Fred Pearce, 54, is one of the best-known – if not the best-known – environmental journalists who writes on climate change, with innumerable books and articles to his name. He has written Global Warming (Dorling Kindersley Essential Science series, 2002) and Turning Up the Heat (The Bodley Head, 1989), among many others. Several of his books have been translated into other languages and he is considered an authority on popularising climate change concepts. The London-based writer was in Mumbai at the fag-end of his tour of a few Indian cities early September, at the invitation of the British Council.

From left, veteran Mumbai journalist Madhu Shetye, Fred Pearce and Darryl D'Monte, at the Mumbai Press Club. Pic: British Council, Mumbai.

Pearce was invited to speak to the Forum of Environmental Journalists of India at the Press Club on “Is the press trashing climate change?” From the flurry of e-mails via the British Council, it was evident that he was uncomfortable with the provocative question and preferred not to dwell on it, sticking to one of his set pieces on the politics of the issue.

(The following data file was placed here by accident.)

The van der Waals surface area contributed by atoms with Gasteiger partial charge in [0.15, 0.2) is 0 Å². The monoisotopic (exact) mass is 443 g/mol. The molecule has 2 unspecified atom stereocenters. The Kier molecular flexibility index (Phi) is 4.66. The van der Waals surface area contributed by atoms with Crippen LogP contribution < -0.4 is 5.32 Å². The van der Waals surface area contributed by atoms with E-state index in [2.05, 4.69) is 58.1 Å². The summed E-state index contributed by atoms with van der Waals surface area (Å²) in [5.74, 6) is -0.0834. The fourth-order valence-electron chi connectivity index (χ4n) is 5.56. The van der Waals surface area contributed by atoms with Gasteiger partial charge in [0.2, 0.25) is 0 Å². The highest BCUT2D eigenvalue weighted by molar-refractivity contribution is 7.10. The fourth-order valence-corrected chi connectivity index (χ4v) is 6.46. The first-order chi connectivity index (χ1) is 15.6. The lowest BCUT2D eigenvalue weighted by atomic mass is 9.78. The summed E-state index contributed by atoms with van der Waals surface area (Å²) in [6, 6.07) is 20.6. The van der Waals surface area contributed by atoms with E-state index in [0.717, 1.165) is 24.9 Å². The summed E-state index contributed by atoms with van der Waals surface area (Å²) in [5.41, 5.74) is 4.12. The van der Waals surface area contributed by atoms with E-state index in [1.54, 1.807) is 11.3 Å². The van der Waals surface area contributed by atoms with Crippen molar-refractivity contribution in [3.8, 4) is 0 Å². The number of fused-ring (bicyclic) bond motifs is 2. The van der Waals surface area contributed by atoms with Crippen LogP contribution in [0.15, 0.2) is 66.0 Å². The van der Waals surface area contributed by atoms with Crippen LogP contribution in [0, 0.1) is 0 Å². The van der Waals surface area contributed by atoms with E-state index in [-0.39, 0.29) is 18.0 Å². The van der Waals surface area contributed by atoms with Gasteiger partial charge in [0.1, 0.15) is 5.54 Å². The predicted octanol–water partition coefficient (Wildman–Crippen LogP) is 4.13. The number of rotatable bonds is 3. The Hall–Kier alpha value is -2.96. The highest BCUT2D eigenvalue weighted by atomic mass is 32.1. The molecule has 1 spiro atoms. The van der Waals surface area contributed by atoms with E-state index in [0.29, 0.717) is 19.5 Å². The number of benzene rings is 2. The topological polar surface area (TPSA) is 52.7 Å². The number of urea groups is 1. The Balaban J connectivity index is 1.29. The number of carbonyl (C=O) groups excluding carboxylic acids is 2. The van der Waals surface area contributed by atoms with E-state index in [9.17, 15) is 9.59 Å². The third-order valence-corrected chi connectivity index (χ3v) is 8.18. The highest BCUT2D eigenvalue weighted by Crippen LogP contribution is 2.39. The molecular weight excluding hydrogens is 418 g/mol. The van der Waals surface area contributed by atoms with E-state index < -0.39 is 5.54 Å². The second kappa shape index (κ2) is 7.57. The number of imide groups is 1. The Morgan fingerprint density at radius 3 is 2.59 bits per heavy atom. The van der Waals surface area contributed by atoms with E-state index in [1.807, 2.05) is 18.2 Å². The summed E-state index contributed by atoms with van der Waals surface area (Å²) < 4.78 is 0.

I chaired the discussion at the Press Club and prefaced his talk by observing how one of India’s most eminent journalists, Swaminathan S Anklesaria Aiyar, consulting editor of The Economic Times, had rubbished global warming in his widely-read column in the Sunday Times of India titled “Swaminomics”.

This February, Aiyar asked whether there was “Global warming or global cooling?” He wrote: “In the media, disaster is news, and its absence is not. This principle has been exploited so skillfully by ecological scare-mongers that it is now regarded as politically incorrect, even unscientific, to denounce warning hysteria as unproven speculation.” I had written to Swami, as he is popularly known, to take part in the discussion if he happened to be in Mumbai that day, but he wrote back to say that he was ensconced in Washington.

No one can predict, with any degree of accuracy, how much the earth’s average temperature is going to rise, any more than the met department can tell you tomorrow’s weather with any precision.

-- Fred Pearce